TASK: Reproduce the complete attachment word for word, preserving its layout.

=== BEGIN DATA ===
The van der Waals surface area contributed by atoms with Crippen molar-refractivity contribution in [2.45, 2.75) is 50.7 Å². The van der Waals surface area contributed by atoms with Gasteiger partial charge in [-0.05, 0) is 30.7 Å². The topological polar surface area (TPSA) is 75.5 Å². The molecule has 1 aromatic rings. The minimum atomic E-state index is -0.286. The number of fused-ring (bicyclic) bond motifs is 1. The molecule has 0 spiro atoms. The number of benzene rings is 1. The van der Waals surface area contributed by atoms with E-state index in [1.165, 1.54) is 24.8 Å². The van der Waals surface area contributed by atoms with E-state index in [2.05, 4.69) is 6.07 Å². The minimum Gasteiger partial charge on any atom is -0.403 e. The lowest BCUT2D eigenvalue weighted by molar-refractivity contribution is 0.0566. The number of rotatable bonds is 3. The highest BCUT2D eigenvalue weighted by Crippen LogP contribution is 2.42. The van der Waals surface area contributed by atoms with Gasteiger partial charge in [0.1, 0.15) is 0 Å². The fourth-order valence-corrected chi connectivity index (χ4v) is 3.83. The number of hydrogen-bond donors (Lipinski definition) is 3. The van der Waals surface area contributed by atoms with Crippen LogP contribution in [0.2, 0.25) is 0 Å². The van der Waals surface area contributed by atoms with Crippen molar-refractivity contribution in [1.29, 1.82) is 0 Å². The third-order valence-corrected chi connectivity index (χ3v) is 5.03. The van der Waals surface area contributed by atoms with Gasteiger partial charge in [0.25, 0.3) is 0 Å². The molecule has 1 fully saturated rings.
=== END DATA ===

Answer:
The van der Waals surface area contributed by atoms with Crippen molar-refractivity contribution in [2.45, 2.75) is 50.7 Å². The van der Waals surface area contributed by atoms with Gasteiger partial charge in [-0.05, 0) is 30.7 Å². The topological polar surface area (TPSA) is 75.5 Å². The molecule has 1 aromatic rings. The minimum atomic E-state index is -0.286. The number of fused-ring (bicyclic) bond motifs is 1. The molecule has 0 spiro atoms. The number of benzene rings is 1. The van der Waals surface area contributed by atoms with E-state index in [1.165, 1.54) is 24.8 Å². The van der Waals surface area contributed by atoms with E-state index in [2.05, 4.69) is 6.07 Å². The minimum Gasteiger partial charge on any atom is -0.403 e. The lowest BCUT2D eigenvalue weighted by molar-refractivity contribution is 0.0566. The number of rotatable bonds is 3. The highest BCUT2D eigenvalue weighted by Crippen LogP contribution is 2.42. The van der Waals surface area contributed by atoms with Gasteiger partial charge in [0.1, 0.15) is 0 Å². The fourth-order valence-corrected chi connectivity index (χ4v) is 3.83. The number of hydrogen-bond donors (Lipinski definition) is 3. The van der Waals surface area contributed by atoms with Crippen LogP contribution in [0.2, 0.25) is 0 Å². The van der Waals surface area contributed by atoms with Crippen molar-refractivity contribution in [1.29, 1.82) is 0 Å². The third-order valence-corrected chi connectivity index (χ3v) is 5.03. The van der Waals surface area contributed by atoms with Gasteiger partial charge in [0.25, 0.3) is 0 Å². The molecule has 1 fully saturated rings.